Nights spent inside sitting on the sofa were starting to bore me. I hadn’t spent a night outdoors in over a month and my regular walks along the coast just didn’t quite fulfill my desire for remote open places. This was playing on my mind for a few days until I woke up one morning from my sometimes too comfortable bed and noticed warm rays of sunshine poring through my window. The glorious day outside had confirmed the thoughts of the past couple of days: I’m going camping!
It didn’t take me long to clear out the suitably named camping closet and arrange the items into my Lowe Alpine rucksack. I checked and double checked my increasingly heavy pack and confirmed I had packed everything I needed for an overnight in the hills – I still got the familiar feeling of “I think I’ve forgot something”, which I can never seem to rid no matter how much I pack. With my pack set and the deep blue skies outside willing me on, I boiled some pasta, covered it in sauce and threw it into a lunchbox. Dinner was made, my pack was full and now I just needed to get there.
Starting from the wooden stile on the Starbog road, my other half and I set off up the hill in the soft evening light with a warm breeze on our cheeks. The ground underneath was wet and marshy (it always is in the Antrim Hills) as we made the short climb to the top, hopping streams and squelching over pools of moss and muck.In the short time it took for us to reach the small summit cairn, the approaching grey cloud had already surrounded us in a somewhat disappointing greeting to the top. The visibility wasn’t great and the only views were hazy outlines of distant hills and forests. With no view to appreciate it wasn’t long until we found a patch of earth that we felt was somewhat suitable for a tent. With the sheer amount of heather blanketing the Antrim Hills, it is quite possible to get away without using a sleeping mat and letting Mother Nature provide you with bedding. If you do however decide that a sleeping mat is needed, pairing it with the springy heather can provide a luxurious nights sleep as far as camping goes. Amazed by the view in front of me I took photographs of Slemish Mountain in the distance and stood in appreciation of the atmosphere. This golden sunset lingered around for perhaps 30 minutes, where in that time I tried to capture its light with my camera. Not long after the light had spilled through the cloud it again disappeared and the sun that we witnessed a moment ago was gone. With no sunset to gaze at it did not take long until I noticed the appearance of a dark cloud moving in on the summit. I stood watching the dark figure slowly swallow the visibility in front of me until it eventually swallowed me too as I was left standing in a sea of cloud.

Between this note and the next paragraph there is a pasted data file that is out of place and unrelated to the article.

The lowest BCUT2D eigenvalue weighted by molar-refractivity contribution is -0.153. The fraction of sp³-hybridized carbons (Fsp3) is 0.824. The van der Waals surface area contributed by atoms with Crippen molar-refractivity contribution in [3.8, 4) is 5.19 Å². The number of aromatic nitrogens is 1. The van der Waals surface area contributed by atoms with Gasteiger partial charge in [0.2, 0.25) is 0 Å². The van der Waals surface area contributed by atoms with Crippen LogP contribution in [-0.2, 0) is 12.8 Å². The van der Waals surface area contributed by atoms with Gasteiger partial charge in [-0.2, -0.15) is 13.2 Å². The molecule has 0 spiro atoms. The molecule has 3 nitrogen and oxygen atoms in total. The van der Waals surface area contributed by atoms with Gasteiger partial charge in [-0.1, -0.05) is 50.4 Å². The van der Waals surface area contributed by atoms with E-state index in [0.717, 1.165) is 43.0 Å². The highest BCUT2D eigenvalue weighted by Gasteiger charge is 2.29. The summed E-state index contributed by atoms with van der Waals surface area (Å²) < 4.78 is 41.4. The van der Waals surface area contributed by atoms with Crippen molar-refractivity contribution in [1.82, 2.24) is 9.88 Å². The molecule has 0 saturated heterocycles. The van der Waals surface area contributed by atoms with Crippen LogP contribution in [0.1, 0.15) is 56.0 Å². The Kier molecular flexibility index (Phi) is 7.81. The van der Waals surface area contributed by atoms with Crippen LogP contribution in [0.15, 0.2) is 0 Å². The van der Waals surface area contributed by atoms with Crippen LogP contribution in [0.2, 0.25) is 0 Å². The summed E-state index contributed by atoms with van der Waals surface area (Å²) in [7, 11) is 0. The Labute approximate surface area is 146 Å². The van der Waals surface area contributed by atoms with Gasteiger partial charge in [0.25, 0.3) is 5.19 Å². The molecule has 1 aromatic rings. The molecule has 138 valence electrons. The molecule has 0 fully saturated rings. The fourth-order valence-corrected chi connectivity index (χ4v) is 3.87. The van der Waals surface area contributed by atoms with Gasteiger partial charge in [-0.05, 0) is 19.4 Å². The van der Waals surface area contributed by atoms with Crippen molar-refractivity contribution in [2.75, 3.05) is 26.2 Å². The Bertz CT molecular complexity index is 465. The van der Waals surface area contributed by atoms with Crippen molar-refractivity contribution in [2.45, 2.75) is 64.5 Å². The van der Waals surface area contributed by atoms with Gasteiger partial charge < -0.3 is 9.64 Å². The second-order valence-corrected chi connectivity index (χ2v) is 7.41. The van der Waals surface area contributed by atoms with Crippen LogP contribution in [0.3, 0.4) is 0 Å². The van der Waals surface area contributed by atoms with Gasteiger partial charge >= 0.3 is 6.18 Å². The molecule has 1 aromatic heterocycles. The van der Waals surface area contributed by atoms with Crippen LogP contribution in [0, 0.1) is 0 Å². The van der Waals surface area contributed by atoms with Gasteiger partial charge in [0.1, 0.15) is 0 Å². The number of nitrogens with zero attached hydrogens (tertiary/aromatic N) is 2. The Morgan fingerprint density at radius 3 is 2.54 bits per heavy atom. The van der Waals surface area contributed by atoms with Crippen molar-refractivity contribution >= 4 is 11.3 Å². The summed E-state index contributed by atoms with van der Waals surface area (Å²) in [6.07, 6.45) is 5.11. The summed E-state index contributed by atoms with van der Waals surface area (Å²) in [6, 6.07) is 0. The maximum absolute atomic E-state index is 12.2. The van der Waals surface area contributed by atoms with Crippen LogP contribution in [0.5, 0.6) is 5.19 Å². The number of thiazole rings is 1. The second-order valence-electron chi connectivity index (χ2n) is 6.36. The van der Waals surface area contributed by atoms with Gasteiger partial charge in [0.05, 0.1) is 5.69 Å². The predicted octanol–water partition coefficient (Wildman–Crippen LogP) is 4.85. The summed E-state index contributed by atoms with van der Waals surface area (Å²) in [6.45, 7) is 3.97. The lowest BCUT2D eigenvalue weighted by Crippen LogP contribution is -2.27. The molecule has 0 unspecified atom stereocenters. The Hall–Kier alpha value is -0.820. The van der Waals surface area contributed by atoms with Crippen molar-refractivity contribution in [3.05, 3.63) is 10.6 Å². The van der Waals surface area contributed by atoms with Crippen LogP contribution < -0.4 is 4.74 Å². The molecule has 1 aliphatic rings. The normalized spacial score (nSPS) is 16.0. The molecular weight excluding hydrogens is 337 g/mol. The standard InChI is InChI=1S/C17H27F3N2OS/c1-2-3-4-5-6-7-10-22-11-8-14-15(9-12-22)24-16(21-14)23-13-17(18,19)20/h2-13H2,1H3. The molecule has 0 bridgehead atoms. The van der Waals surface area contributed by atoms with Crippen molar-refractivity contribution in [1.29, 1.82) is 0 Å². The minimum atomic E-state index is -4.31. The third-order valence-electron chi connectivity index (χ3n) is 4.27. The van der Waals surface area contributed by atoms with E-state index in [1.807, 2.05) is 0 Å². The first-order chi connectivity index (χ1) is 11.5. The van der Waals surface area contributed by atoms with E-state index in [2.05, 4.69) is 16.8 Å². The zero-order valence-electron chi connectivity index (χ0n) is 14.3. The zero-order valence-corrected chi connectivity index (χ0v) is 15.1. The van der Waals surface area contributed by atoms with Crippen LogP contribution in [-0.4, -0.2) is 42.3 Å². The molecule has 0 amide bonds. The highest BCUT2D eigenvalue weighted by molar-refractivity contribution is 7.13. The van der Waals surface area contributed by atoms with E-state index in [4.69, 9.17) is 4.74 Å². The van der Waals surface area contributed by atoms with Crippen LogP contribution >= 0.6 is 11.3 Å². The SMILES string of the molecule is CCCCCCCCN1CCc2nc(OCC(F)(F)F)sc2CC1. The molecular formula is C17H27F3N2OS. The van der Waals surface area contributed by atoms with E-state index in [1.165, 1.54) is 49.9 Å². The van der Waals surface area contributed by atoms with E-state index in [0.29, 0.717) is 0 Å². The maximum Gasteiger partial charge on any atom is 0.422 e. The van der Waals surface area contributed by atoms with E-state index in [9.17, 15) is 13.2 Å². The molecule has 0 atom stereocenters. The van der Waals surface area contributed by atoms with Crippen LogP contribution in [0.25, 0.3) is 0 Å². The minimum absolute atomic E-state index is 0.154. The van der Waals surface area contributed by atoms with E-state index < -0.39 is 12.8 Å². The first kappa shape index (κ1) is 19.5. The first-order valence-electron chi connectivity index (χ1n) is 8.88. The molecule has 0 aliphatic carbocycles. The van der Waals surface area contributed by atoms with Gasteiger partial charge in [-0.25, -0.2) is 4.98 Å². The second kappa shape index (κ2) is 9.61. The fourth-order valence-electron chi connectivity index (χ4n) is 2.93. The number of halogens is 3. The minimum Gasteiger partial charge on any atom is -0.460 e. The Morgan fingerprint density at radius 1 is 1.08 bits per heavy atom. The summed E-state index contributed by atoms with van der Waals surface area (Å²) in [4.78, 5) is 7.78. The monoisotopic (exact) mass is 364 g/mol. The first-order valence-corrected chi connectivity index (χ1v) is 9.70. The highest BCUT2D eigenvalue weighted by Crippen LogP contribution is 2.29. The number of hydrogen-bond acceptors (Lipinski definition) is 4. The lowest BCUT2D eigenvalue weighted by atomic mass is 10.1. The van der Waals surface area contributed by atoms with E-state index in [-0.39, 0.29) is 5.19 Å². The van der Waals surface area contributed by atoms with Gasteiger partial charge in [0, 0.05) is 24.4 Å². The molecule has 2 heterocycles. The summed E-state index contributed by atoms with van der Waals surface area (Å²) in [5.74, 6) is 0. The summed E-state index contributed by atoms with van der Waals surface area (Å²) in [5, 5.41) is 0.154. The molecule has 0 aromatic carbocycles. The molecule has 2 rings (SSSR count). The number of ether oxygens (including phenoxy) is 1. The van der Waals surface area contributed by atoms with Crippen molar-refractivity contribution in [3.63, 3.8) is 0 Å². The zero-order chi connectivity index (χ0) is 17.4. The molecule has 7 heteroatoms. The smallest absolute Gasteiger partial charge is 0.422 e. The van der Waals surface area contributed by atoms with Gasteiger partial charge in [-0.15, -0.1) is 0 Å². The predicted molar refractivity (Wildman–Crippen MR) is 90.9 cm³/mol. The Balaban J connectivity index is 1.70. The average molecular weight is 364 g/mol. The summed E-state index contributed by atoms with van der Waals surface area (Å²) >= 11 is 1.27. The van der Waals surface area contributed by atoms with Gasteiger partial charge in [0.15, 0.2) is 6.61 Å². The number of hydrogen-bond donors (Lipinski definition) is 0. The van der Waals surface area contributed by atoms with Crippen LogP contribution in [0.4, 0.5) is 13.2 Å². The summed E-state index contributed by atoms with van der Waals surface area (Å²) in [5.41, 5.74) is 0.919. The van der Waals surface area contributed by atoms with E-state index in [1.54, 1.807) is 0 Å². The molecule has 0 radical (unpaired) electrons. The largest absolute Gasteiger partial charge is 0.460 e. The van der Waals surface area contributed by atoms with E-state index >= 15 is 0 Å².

With the cloud now covering everything in sight, and visibility down to perhaps 10 meters, I decided it was time to retire to the tent for the evening and eat my cold dinner. After feeding on my lunchbox of pasta I was quick to cover myself in my sleeping bag and lay in the porch of the tent looking out to the wall of mist. The noise of nothing was both relaxing and eerie at the same time and had I not known that I was only 10 minutes away from the nearest country road, I could have been fooled into thinking I was in the middle of no where, surrounded only by marshy heather and grey cloud.
After a somewhat bumpy but none the less very comfortable nights sleep, I awoke in the morning to the bright sunshine illuminating the inside of the tent. I peeped my head out into the porch and opened the door to an amazing sight. The sky outside was a strong blue with the only clouds being below the hill we had slept on – in other words a cloud inversion. This was the first time I had ever woken to such a sight, so I jumped up and put my boots on and quickly grabbed my camera to see if I could get some good photographs.
The sunny morning was quite a surprise to me after falling asleep in a blanket of cloud, but thus is the way with the weather in Ireland – it’s not uncommon to witness 4 seasons in a day. Sadly for me I had things to do that day, so the tent was packed up and we were on our way down the mountain before the clock struck 9am.
Overall it was a brilliant camp, made special by both the dry weather and the remote location. I definitely want to camp in this area again.